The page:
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April 2009

Steve Kirbach, head roaster at Stumptown Coffee, reminds me of a fireman on an old steam locomotive as he tends the valves, temperature gauges, timer and the fire under the spinning drum of the 15-kilo Probat roasting machine in the Stumptown on Southeast Division Street. He talks about guiding the beans’ “travel” on their noisy 13-minute journey from their starting point as blue-green seeds (still alive enough to germinate) to their final stop as dark, aromatic pellets with the flavor and texture profile he’s trying to deliver to Stumptown: orange, toffee and chocolate flavors with balanced sweetness, acidity and body.

I’m thinking about my own experience with these flavors in macchiatos: toffee, yes; chocolate, yes; orange? I’m not sure about that one, and as I begin to wonder about these deficiencies of my palate, Jim Kelso, Stumptown’s head of quality control, brings over a cup of lightly roasted Ethiopian Wondo to sample. It’s light, floral, almost tea-like, with none of the assertive, roasty, macho macchiato-bravado that I’m used to. And it has surprising flavors I’ve never noticed in a macchiato. One of them is a definite grapefruity note – close enough to orange for me to pass the cup to Steve and ask him if he can detect the same thing I do. He sips and nods his head: “definitely citrusy.”

Beans destined for espresso travel farther, and darker, in the roaster that coffee meant for brewing in hot water. Flavor qualities particular to the bean are more evident in lightly roasted destined for brewed coffee. These begin to fade as the roast gets darker, at which point flavors are more connected roasting begin to dominate.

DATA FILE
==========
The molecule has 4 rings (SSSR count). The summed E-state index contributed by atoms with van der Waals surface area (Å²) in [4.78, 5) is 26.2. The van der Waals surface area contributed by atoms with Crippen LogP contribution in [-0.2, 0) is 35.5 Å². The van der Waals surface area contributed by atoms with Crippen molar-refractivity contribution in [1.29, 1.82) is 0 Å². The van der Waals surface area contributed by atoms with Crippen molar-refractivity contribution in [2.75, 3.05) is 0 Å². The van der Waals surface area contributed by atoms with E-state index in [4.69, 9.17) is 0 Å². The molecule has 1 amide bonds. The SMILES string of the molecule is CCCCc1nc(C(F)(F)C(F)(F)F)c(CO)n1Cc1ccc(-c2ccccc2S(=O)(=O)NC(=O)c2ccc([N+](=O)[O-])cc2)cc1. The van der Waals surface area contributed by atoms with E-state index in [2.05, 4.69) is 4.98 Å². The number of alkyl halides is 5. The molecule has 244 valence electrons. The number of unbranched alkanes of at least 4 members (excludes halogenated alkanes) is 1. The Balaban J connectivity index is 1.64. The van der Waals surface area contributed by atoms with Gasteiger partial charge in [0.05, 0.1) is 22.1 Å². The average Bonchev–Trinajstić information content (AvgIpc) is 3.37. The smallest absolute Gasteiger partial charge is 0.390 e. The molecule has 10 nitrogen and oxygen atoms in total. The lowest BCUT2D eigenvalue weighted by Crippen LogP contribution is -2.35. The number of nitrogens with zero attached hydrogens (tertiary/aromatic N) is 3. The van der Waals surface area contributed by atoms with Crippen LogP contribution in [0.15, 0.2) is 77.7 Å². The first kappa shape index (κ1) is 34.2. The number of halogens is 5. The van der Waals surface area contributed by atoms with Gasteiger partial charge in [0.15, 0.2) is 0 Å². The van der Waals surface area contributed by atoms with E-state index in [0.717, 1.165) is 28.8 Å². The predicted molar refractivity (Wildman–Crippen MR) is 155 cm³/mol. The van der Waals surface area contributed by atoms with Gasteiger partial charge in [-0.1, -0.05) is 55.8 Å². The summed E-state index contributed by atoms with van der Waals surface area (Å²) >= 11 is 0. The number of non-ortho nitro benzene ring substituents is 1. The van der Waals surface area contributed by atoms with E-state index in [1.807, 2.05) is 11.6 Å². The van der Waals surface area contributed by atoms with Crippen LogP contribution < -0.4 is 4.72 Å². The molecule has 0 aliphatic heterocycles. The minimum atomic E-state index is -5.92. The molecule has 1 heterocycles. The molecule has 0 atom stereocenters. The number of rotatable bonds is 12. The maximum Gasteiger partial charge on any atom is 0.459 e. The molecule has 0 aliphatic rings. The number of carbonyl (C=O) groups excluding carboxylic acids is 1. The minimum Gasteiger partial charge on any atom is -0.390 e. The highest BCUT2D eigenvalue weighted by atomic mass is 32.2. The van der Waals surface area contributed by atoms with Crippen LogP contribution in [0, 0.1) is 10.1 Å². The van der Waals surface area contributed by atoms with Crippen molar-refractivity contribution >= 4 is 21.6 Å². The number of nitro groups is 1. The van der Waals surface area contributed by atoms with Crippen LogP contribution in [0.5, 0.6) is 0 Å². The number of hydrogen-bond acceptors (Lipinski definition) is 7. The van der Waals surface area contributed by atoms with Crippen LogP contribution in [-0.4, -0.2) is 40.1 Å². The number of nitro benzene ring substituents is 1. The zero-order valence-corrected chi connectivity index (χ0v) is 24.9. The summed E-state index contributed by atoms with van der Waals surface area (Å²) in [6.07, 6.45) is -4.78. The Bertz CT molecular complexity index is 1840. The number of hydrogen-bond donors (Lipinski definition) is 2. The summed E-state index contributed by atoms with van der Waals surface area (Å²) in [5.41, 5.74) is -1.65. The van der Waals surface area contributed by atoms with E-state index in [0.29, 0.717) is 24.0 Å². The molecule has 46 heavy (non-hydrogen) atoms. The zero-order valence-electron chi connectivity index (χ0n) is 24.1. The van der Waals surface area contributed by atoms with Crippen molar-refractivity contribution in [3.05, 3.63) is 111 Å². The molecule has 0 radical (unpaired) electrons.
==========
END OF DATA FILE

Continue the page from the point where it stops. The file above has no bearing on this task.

Think of the flavor transition between raw almonds and roasted ones for some idea of these changes in roasting coffee. Aleco Chigounis, Stumptown’s green coffee buyer, reminds me that “coffee is a fruit. It has the same organic compounds that some fruits have, and that flowers have as well.” Professional coffee cuppers use fruity words — plum, apricot, citric, malic (a green-apple flavor) – as well as brown sugar and caramel to describe brewed coffee flavors. For the roastier beans meant for espresso, besides toffee and chocolate, there are spice flavors: clove, allspice, cinnamon.

If your barista is having difficulty adjusting sour or bitter from a batch of beans, the problem could be coming from basic issues in the roast: under-roasting (hence underdevelopment of sugars from the bean’s starches) will produce an unlikable sourness that’s hard for the barista to overcome. Bitterness, an otherwise great asset to a balanced espresso drink, can be overdone in the bean by over-roasting. Too much roasting over-carbonizes the bean’s sugars and produces a number of other harsh bitter compounds in the very complex cascade of chemical reactions that go on inside the bean during the roast. One interesting recent bit of food science has dispelled the old idea that bitterness in coffee comes from caffeine. Caffeine is bitter, but it’s not concentrated enough in coffee to taste.